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Foreign Direct Investment and the Catching-up Process in New EU Member States: Is There a Flying Geese Pattern?

Listed author(s):
  • Joze P. Damijan
  • Matija Rojec

The paper aims to verify the existence of the Flying Geese Model (FGM) in the case of inward FDI in Central European Countries (CECs) which are new EU member states; more precisely, to find out in what way and to what extent FDI has contributed to catching up, i.e. to the restructuring process and to productivity growth in CEC manufacturing. The analysis shows that FDI is an important if not the main vehicle of manufacturing sector restructuring and productivity growth in the analysed CECs, along the lines of FGM. In terms of technological intensity, foreign investment enterprises show better structure and faster and more promising restructuring trends than domestic enterprises. Restructuring processes in domestic enterprises are slower. Productivity growth in CEC manufacturing is positively correlated with technological intensity and the level of foreign penetration; the higher the technological level and the higher the foreign penetration, the higher the productivity growth. However, high foreign penetration has a negative impact on productivity growth in high- and medium-high-technology industries. The latter is in line with the criticism of the FGM, maintaining that catching-up via FDI along the lines of FGM is going on mostly in industries at the lower end of the technological intensity spectrum (i.e. at earlier stages of host country development) and less so when it comes to industries at the upper end of the technological intensity spectrum (i.e. at later stages of host country development). The FGM seems to have problems in explaining the catching-up process at more advanced stages of host country development. Also, new EU member states could not rely to a major extent on FDI when attempting to catch up in technologically advanced industries and/or in more advanced stages of development. There, endogenous efforts are indispensable.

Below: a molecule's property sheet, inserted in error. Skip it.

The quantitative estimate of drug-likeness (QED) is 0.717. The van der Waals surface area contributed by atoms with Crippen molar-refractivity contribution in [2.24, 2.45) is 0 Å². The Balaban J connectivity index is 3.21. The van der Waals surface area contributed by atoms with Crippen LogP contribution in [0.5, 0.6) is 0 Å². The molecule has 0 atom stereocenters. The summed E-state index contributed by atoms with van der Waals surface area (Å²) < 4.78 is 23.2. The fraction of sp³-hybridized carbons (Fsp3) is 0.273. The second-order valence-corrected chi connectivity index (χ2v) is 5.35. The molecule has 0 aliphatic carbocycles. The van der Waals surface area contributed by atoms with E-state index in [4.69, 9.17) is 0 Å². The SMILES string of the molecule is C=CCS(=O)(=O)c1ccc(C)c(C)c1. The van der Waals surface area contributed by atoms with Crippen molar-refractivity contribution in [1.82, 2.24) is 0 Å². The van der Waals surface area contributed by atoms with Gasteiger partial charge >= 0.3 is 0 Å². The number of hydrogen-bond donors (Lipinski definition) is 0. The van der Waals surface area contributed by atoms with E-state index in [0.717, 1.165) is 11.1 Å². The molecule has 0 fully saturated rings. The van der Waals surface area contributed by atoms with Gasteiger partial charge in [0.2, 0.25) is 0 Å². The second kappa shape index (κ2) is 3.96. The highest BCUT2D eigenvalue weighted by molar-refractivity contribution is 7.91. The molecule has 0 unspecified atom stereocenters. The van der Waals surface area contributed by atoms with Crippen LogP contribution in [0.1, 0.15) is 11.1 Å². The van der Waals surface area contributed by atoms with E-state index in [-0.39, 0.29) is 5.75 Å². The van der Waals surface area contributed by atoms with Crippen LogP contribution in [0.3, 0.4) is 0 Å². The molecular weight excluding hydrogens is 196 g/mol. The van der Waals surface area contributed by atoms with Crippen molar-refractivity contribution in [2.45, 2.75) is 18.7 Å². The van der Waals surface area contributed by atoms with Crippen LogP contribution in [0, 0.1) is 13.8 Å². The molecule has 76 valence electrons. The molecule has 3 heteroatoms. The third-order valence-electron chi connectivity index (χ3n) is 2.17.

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Paper provided by The Vienna Institute for International Economic Studies, wiiw in its series wiiw Research Reports with number 310.

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Length: 48 pages including 17 Tables and 10 Figures
Date of creation: Oct 2004
Publication status: Published as wiiw Research Report
Handle: RePEc:wii:rpaper:rr:310
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